My goat was gotten this morning, my friends. Tweeting about my NaNoWriMo progress has increased my Twitter connection to other writers, and this morning one of them posted a link to a blog post of other writers describing their opinion of this crazy writing bonanza. Most of the authors had positive things to say, but there’s one in every group, isn’t there? One sour banana that rots the experience of the bunch.
I won’t bother telling you what this one negative nancy said–it was too insulting to not-yet-published writers to bear repeating and I don’t need to damage the author’s obviously fragile writing ego by trumpeting the specifics of her petty jealousy to the world. There’s a silver lining in every self-righteous cloud and what came out of my fury with this no-name stranger was some contemplation about what NaNoWriMo can really do for a struggling, would-be writer. Namely, what it has been doing for my lazy brain.
There’s an old self-help saw that says any habit can be changed in 21 days, and I’ve heard (or rather, read) people claiming that participating in NaNoWriMo is their way of jumping in to establish a new habit. Research on changing behaviors, however, doesn’t bear this out. Read, for example, this article. And the more I read from veteran NaNoWriMo participants, the more I see that the attitude of “changing my habits forever” is a newbie sentiment. The vets seem to sing a tune more like, “It’s so nice to be a part of a supportive community of writers and to renew my commitment to writing.”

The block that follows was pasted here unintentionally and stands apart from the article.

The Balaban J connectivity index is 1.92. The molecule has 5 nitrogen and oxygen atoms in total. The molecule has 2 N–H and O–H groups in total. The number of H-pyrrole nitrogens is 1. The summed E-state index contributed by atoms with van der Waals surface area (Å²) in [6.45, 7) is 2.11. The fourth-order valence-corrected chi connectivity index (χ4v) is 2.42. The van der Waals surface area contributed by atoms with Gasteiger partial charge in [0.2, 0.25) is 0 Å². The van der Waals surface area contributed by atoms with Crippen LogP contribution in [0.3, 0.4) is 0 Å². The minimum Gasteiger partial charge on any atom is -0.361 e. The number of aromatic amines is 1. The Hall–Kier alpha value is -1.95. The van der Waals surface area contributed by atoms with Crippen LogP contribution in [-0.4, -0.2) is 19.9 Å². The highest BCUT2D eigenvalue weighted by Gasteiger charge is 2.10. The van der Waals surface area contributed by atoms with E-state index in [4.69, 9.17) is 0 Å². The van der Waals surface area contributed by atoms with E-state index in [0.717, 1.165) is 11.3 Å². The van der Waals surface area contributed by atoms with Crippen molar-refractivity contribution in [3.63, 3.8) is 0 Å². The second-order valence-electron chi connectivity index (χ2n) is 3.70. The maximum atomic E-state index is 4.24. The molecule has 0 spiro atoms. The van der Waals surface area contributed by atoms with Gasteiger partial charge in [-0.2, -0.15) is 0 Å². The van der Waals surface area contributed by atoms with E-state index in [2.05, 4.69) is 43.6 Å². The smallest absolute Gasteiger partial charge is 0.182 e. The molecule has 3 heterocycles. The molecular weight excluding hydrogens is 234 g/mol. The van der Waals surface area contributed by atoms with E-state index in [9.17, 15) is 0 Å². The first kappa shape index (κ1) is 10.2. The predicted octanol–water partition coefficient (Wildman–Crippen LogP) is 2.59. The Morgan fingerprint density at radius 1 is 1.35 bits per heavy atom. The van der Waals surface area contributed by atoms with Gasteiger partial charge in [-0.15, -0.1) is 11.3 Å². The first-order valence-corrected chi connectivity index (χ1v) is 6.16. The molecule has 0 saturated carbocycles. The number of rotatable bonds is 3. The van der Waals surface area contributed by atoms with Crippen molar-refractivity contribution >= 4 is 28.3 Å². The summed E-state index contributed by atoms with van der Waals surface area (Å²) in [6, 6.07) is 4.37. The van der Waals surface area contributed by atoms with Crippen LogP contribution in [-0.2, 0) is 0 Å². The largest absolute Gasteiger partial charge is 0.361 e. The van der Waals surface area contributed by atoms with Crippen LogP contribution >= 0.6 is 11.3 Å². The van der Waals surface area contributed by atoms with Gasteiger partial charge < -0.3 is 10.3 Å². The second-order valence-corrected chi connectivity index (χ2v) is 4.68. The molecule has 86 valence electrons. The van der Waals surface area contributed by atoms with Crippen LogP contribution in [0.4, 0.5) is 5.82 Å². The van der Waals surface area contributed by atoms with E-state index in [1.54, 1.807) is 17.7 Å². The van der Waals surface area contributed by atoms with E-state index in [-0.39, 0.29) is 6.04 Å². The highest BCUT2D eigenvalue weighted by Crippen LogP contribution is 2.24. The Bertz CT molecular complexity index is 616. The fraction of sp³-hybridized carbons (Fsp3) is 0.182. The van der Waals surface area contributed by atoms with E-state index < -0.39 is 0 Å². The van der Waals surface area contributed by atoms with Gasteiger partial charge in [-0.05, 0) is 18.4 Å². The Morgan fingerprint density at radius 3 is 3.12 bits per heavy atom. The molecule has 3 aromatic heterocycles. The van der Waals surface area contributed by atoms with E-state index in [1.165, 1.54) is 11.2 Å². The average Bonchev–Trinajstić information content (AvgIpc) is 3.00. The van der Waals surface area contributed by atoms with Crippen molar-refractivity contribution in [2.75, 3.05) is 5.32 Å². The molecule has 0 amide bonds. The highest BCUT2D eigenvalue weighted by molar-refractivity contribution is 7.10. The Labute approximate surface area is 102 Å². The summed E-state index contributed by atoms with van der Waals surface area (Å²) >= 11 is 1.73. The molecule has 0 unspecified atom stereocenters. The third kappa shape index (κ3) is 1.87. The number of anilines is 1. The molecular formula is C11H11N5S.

Which makes sense, when you think about it. The last time I was bellyaching about my own tendency to get in the way of my own writing, my mother reminded me tongue-in-cheek of a passage from Romans: “The willing is in me, but the doing of the good is not. For the good that I want I do not, but I practice the very evil that I do not want.” (7:18b-19, NAS) Paul was theologizing about the sinful nature of humanity, of course, and it’s worth noting that I have a problem with the way the rest of this passage philosophically separates us from responsibility for changing our habits, but his observation is still very true. Connecting our actions with our best intentions is a universally difficult thing.
A friend of mind recently linked to this article about changing habits on one of her social networking pages, and I was floored by the implications the author drew from a study in kinesiology to the changing of habits. Learning a new physical motion in place of an old one takes 3000 to 5000 times to master, and if this carries through to replacing something like sitting on the couch knitting to sitting down at my desk to write, his point is well taken: “Five thousand is an inordinate number of times to face a decision, and to make the right choice.”
So a single month of writing really has far less than a hundred opportunities to make the decision to sit my rump down and crank out some type. Changing my daily routine on a permanent basis is not the most probable outcome of the exercise, and in all likelihood, my manuscript will sit on my computer growing e-dust for more time than I want it to once the month is up. What I think I will take with me, however, is the sense that I AM NOT SPECIAL.
Yes, Mom, I’ve finally figured out that I’m really just like everyone else. I’m finally learning to take comfort from that truth. When I walk away from NaNoWriMo, I’ll still know that there are more than a hundred thousand other writers staring at the remnants of their NaNoWriMo projects wondering, “Now what?” I’ll know that I’m not alone in my editing misery, in my inevitable rejected-over-and-over-again-by-publishers disappointment, and in my relentless hope that maybe someday someone will pay me enough money to write that I can quit my day job.
And come next November, I’ll probably come back to my computer with a new idea, grateful that I have the accountability of posting my daily word count for this world of writers to see to give me the kick in the pants I need in order to keep the faith for another year.